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Sunday, April 23, 2017

Fearful Dog


Living with a fearful dog is exhausting. It's time-consuming. And it's heartbreaking.

We had a rough day today.

Instead of having a restful day at home (as originally planned), I really felt the need to go hiking. Hiking is a moving meditation for me. When my mind is too full of chatter or I'm dealing with something that is dragging me down, hiking seems to be my cure. It helps me get re-centered and focused. I was in desperate need of this type of healing today.

Unfortunately I didn't get what I needed.


We hiked the far southern portion of the Plover River Segment of the Ice Age Trail in hopes of finding blissful solitude and an opportunity to sit in the forest along the bank of the river and listen to the water babble over ancient rocks.


This section of the Ice Age Trail is on public hunting and fishing grounds, and regrettably, I forgot that it is turkey hunting season right now. Shortly after we began hiking, gun shots rang out through the woods, reminding me of our recent hike on the Ringle Segment.


Charlie was nervous and stuck by my side pretty closely, but we continued on. The woods are coming alive with spots of green and tiny wood violets blooming along the forest floor. Butterflies flitted about and birds chirped in the tops of trees. We even saw two deer trot by, not 20 feet from where we had just passed.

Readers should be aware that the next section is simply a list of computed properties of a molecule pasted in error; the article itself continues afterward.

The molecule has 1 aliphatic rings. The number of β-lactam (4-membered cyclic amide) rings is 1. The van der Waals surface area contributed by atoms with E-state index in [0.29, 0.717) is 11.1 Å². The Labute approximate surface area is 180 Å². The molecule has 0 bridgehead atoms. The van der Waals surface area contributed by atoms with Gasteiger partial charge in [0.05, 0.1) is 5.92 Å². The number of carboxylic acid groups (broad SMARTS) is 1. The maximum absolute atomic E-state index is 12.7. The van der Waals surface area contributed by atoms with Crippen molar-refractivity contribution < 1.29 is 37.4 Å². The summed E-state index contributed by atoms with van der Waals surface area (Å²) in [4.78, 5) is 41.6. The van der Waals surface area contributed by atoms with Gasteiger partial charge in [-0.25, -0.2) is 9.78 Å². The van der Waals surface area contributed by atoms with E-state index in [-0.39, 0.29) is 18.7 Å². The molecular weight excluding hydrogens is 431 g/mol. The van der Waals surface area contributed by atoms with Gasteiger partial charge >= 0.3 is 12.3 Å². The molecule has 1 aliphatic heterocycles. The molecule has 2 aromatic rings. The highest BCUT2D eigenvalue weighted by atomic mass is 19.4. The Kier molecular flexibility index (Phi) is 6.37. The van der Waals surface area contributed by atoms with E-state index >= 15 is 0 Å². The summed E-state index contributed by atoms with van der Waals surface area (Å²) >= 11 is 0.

It seemed to be a magical day in the woods and I wanted to continue moving forward toward the river, where I could sit and think for a while.

When we got to the river, though, several gun shots rang out in quick succession very close by and Charlie panicked.

Normally this is one of her favorite places to be and the water always draws her in. She loves to romp around in the sparkling clear water of the river and find sticks for me to throw for her.




Today, though, she shook with fear, panting heavily and trying to hide between my legs. She wouldn't leave my side. Her tail was tucked between her legs and she was visibly shaking so hard (see video at end of post).

I was disappointed to have to leave when we had just arrived at the spot I wanted to spend time enjoying but I could see the fear in Charlie and knew we needed to go.

I also knew that the hike back to the car was not going to be fun. She was in a full-on panic attack at that point and her only agenda was getting to the car where she could feel safe. It was a miserable hike back to the car, Charlie pulled with all her might to get me to go faster and literally choked herself on her harness with the effort. I felt so bad for her, but there was nothing I could do but walk as fast as I could.

...

I went to a book signing recently at our local library where animal behaviorist, Patricia McConnell, was promoting her new book, The Education of Will. Patricia has had a lot of experience training dogs and working with people and their dogs' issues, including fearful dogs.